ICE continued saying that while home prices and mortgage amounts are certainly a factor in that increased cost, the effect is compounded by the fact that borrowers in more expensive cities tend to have both lower mortgage rates and higher unpaid balances on their existing homes. Because of this, the lock-in effect on inventories may be strongest in more expensive California markets such as Los Angeles, San Diego, San Francisco and San Jose – markets that also face challenges in terms of new construction. 

“Mortgage rates need to come down to dislodge the lock-in effect,” Walden concluded. “Since most factors influencing 30-year rates are out of lenders’ control, they need to be able to find ways to compress spreads without simultaneously compressing their own profit margins. That’s key to our mission at ICE—identifying and eliminating inefficiencies in housing finance through technology, while finding smarter, faster, cheaper and more transparent ways to originate loans and increase liquidity.”

Other high-level findings include: 

  • Today, that same trade-up buyer’s payment would increase by an average of $1,384 per month, a 103% jump that highlights the real-world pressures keeping current mortgage holders “locked in” to their homes. 
  • Simply giving up their current rate to move across the street to an equivalently priced home in today’s market would result in a nearly 40% increase in P&I—roughly as much as the historical trade-up cost. 
  • Homeowners who took out mortgages when rates were near record lows in 2020 and 2021 face an even steeper “move across the street” cost, with such a lateral move requiring a 60% higher monthly payment. 
  • Trading up for these borrowers—who account for two out of every five active mortgages—would take a 132% increase in monthly P&I.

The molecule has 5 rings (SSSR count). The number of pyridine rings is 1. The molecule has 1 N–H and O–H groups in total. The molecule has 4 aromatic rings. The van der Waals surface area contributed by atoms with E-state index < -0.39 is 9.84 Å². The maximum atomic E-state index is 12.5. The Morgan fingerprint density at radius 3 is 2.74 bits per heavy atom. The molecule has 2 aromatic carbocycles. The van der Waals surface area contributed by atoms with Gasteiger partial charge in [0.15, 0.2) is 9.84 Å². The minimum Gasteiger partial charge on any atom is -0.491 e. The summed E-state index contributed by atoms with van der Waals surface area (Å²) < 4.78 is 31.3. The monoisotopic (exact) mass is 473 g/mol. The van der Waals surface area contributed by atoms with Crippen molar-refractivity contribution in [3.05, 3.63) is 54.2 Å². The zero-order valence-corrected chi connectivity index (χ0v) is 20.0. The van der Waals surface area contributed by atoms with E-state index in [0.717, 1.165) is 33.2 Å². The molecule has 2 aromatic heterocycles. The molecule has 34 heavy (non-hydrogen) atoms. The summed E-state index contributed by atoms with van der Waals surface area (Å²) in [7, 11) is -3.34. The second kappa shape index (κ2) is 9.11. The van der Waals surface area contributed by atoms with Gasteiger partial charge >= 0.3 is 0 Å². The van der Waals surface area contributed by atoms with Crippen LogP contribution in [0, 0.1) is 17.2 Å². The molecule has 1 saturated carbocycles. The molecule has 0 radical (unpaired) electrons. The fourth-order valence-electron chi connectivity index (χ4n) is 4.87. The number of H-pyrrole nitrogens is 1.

• The trade-up cost—and the associated lock-in effect—varies significantly across geographies, from a 72% payment increase on the low end in Buffalo to more than 140% in Los Angeles and San Jose. 
  • Inventory remains constricted, but improved, as 65% of major U.S. markets have more homes available for sale today than at this time last year. 
  • Lower interest rates in late Q4 and early Q1 led to home sales in February hitting their highest adjusted level since March 2023. 
  • The February ICE Home Price Index showed strength in the market, with adjusted home prices rising by +0.43%, up from +0.33% in January, which is equivalent to a +5.3% seasonally adjusted annualized rate. 

Click here to see the release in its entirety and the full findings, including graphs and charts, of the report here

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Kyle G. Horst

Kyle G. Horst

Kyle G. Horst is a reporter for MortgagePoint. A graduate of the University of Texas at Tyler, he has worked for a number of daily, weekly, and monthly publications in South Dakota and Texas. With more than 10 years of experience in community journalism, he has won a number of state, national, and international awards for his writing and photography including best newspaper design by the Associated Press Managing Editors Group and the international iPhone photographer of the year by the iPhone Photography Awards. He most recently worked as editor of Community Impact Newspaper covering a number of Dallas-Ft. Worth communities on a hyperlocal level. Contact Kyle G. at kyle.horst@thefivestar.com.